Scanning probe microscopy (SPM) provided researchers with a simple, intuitive, and versatile tool for probing intermolecular interactions using SPM probes functionalized with distinct chemical species. Chemical force microscopy (CFM) was developed as a way to probe and map these interactions in a rational and systematic way. But does the rupture strength of a bond measured in these experiments provide the definitive and useful information about the interaction? The answer to this question is closely linked to understanding the fundamental physics of bond rupture under an external loading force. Even a simple model shows that bond rupture can proceed in a variety of different regimes. I discuss the approaches for extracting quantitative information about the interaction from these experiments and show that even though the measured rupture force is almost never unique for a given bond, force spectroscopy measurements can still determine the essential interaction parameters.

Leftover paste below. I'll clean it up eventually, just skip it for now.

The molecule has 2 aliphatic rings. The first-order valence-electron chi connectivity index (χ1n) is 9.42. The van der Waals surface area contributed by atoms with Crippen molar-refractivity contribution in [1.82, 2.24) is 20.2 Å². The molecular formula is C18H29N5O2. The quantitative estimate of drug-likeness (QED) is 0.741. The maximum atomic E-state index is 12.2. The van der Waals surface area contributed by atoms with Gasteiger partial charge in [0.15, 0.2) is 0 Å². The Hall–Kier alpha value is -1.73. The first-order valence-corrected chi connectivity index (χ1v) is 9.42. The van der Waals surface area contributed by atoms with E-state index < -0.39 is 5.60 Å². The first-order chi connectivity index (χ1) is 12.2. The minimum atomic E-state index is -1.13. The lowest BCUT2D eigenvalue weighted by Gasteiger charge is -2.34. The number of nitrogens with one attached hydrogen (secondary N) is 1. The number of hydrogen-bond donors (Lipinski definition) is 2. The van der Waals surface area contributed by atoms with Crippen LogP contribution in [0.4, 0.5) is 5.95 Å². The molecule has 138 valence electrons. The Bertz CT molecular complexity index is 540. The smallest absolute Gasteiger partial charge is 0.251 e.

- Atomic force microscope/other scanned probe microscopes
- Physical sciences
- Scanned probe
ASJC Scopus subject areas